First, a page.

How We Know the Content is Bad

We read it. We read a lot of it. 

Before we write content, we research every topic. Our inquiries often retrieve articles from law firm websites. Naturally, we appreciate well-written material. Conversely, we are not very impressed with nonsensical, keyword-stuffed content that sounds like it’s coming from a robot. 

Legal content that leaves potential clients scratching their heads is not doing the job it needs to do and may actually be discrediting an otherwise very capable law practice. 

Just How Bad is Bad?

Well, bad is pretty bad. Lawyers want people to trust them with their lives and livelihoods. Competence is a big deal. First impressions are important. Poorly written content is one way to distinguish a law firm from its competitors – and not in a good way.

The following are actual samples of published content from law firm websites.

From the website of a South Carolina personal injury attorney:

  • “The classification of wrongful death cases as personal injury lawsuits means that wrongful death cases must have died by the personal injury statute of limitations.”

From the website of a Georgia personal injury attorney:

  • “During brake testing or mostly known as brake checking, you slam on your brakes sharply while driving along with another vehicle so that the unsuspecting car will slam on their brakes as well or swerve out of the way so that you will not cause an accident.”

From the website of a Montana criminal defense attorney:

  • “Criminal defense lawyer additionally offers personal sort of assistance by giving the respondent to realise the potential results and by assisting the litigant to manage the fears and frustration that might be coming forth because of being faced with the criminal justice framework.”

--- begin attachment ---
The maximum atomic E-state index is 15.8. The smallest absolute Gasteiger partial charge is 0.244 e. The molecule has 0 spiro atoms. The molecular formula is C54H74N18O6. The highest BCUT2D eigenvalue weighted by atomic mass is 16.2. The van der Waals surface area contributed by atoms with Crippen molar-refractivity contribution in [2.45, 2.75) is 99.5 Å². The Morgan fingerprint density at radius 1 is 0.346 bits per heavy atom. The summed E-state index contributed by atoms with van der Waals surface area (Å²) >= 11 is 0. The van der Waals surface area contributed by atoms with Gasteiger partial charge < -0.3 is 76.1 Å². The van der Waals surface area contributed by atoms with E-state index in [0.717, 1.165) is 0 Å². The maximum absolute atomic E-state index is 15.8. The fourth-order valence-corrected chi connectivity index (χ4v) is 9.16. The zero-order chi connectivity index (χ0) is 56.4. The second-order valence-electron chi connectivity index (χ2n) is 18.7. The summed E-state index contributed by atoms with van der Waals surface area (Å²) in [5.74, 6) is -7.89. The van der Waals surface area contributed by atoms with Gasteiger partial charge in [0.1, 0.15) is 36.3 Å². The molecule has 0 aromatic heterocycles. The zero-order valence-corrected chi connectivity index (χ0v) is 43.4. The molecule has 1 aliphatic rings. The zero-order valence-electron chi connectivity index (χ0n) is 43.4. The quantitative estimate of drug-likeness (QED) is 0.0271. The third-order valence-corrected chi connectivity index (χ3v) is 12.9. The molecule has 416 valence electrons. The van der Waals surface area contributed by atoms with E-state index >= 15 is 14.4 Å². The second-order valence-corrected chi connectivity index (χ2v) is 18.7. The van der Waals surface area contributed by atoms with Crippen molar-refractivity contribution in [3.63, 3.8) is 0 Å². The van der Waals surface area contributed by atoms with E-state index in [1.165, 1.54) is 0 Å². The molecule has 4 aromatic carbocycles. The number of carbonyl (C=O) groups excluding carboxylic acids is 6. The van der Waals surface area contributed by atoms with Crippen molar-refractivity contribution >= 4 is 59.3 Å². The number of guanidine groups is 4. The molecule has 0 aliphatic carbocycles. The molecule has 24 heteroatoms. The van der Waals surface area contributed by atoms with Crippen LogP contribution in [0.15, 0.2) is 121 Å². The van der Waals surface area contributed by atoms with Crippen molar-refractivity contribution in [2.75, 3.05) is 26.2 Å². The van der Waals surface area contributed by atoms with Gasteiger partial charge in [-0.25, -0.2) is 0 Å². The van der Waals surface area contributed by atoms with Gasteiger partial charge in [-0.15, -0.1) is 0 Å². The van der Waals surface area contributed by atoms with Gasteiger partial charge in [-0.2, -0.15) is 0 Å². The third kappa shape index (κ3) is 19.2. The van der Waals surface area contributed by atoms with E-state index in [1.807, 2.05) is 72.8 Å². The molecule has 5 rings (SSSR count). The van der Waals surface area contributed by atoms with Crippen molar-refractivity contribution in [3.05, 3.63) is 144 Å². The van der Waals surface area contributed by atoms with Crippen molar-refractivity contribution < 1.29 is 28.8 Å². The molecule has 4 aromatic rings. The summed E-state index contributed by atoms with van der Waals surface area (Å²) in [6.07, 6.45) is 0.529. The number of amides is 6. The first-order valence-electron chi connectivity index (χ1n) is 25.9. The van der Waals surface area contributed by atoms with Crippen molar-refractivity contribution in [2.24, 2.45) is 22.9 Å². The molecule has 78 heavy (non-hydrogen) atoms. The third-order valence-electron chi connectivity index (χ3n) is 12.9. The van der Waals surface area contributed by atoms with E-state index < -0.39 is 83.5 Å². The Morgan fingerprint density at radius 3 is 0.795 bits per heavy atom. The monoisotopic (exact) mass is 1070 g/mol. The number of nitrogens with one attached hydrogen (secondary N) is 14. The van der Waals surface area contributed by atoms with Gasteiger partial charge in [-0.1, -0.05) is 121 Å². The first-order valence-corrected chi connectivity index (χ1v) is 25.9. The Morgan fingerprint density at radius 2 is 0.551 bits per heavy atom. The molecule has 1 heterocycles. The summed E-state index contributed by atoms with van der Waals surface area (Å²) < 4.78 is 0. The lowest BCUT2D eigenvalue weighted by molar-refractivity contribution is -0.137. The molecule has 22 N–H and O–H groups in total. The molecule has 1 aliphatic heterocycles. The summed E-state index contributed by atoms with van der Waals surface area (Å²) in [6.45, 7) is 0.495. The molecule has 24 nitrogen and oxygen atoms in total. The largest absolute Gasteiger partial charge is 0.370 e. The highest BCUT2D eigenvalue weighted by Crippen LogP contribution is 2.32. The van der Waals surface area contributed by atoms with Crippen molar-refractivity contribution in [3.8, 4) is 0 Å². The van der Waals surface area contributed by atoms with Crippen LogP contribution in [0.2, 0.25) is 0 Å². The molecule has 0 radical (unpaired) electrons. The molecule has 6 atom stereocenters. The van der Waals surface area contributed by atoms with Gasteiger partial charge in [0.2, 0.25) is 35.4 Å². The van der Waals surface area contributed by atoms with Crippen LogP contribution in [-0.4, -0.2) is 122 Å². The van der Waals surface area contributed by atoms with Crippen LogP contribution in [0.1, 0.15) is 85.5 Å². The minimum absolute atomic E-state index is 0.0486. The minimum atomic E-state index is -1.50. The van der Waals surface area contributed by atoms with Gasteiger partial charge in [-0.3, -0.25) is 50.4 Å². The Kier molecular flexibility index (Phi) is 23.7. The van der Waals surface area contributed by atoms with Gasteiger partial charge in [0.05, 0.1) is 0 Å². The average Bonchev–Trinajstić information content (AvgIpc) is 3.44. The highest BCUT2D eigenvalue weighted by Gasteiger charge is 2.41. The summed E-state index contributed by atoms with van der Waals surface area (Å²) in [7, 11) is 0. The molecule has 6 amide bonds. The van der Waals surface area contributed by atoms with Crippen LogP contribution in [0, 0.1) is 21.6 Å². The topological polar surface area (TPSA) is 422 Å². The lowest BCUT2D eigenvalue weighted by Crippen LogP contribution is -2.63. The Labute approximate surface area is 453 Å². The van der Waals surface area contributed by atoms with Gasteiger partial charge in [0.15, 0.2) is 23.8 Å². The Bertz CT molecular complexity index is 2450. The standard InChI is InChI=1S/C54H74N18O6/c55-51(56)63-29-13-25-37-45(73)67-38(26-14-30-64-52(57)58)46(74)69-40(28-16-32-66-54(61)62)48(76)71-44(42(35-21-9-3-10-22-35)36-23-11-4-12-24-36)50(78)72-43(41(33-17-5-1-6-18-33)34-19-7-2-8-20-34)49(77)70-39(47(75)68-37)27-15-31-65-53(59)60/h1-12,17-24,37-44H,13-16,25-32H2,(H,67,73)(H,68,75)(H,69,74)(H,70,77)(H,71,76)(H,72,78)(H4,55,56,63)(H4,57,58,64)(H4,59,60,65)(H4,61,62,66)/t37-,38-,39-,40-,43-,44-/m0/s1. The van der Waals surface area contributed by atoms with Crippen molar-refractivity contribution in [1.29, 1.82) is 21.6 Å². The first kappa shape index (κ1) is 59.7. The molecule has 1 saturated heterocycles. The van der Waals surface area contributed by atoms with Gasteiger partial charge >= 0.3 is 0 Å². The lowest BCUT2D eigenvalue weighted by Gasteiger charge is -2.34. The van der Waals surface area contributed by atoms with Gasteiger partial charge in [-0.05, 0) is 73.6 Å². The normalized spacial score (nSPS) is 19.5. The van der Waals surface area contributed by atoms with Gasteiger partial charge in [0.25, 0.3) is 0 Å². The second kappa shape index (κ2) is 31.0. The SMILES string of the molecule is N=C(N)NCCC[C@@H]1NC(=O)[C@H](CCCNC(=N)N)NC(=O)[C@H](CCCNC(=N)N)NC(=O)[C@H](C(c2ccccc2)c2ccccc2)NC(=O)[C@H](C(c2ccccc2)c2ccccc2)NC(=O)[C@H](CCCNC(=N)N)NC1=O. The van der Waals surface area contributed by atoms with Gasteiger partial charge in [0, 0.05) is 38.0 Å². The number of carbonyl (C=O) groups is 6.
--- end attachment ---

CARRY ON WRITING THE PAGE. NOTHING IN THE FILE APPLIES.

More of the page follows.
That’s some pretty bad content. 

We assume most law firms have professional standards higher than the content on their websites may lead people to believe. People are looking for lawyers because they have problems they cannot solve on their own. They need to feel comfortable with the professionals they are entrusting with their lives. Clear explanations are what they are looking for. 

Confused penguin is confused by your bad law firm website content.
Confused penguin is confused by your bad law firm website content.

How do People Pick an Attorney or Law Firm?

Prospective clients are often visiting a law firm’s website to further investigate a recommended attorney. There is no one-size-fits-all when it comes to clients selecting the right attorney or law firm to work with. However, studies that have been done on the subject all suggest a general two-step process involving some combination of the following:

  • Asking trusted advisors, family, or friends for referrals and recommendations
  • Using online information to compare and contrast the suggested options

Content matters. Great content might not win a law firm every potential client, but it keeps them in the fight. Comparatively bad content makes it easy to eliminate at least one option among so many offering similar services. 

The Pressure on Law Firms to Consistently Post Content

By now, most law firms understand the importance of having their content rank high in search results. And they know it requires doing what will achieve and maintain the highest rankings. Consistently posting informative, timely, fresh content is a must to persuade Google that a law firm is the best answer to a search query.